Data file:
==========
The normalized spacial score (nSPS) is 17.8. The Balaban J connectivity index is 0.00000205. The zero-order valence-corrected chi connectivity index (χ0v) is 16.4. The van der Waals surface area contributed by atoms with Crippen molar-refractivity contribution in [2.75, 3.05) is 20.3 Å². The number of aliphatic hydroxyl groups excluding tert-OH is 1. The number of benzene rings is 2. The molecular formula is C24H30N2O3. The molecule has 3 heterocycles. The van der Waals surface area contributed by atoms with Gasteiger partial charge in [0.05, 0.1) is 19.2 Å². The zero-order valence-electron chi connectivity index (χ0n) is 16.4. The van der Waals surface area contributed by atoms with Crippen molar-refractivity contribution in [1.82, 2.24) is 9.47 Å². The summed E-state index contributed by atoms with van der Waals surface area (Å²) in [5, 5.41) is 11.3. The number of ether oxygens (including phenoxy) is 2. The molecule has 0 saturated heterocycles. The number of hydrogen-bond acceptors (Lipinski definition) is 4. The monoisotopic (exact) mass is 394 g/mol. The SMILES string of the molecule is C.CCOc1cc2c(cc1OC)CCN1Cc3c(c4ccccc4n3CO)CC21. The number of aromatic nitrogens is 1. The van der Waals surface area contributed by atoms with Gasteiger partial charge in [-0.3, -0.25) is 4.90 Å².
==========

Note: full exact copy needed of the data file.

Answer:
The normalized spacial score (nSPS) is 17.8. The Balaban J connectivity index is 0.00000205. The zero-order valence-corrected chi connectivity index (χ0v) is 16.4. The van der Waals surface area contributed by atoms with Crippen molar-refractivity contribution in [2.75, 3.05) is 20.3 Å². The number of aliphatic hydroxyl groups excluding tert-OH is 1. The number of benzene rings is 2. The molecular formula is C24H30N2O3. The molecule has 3 heterocycles. The van der Waals surface area contributed by atoms with Gasteiger partial charge in [0.05, 0.1) is 19.2 Å². The zero-order valence-electron chi connectivity index (χ0n) is 16.4. The van der Waals surface area contributed by atoms with Crippen molar-refractivity contribution in [1.82, 2.24) is 9.47 Å². The summed E-state index contributed by atoms with van der Waals surface area (Å²) in [5, 5.41) is 11.3. The number of ether oxygens (including phenoxy) is 2. The molecule has 0 saturated heterocycles. The number of hydrogen-bond acceptors (Lipinski definition) is 4. The monoisotopic (exact) mass is 394 g/mol. The SMILES string of the molecule is C.CCOc1cc2c(cc1OC)CCN1Cc3c(c4ccccc4n3CO)CC21. The number of aromatic nitrogens is 1. The van der Waals surface area contributed by atoms with Gasteiger partial charge in [-0.3, -0.25) is 4.90 Å².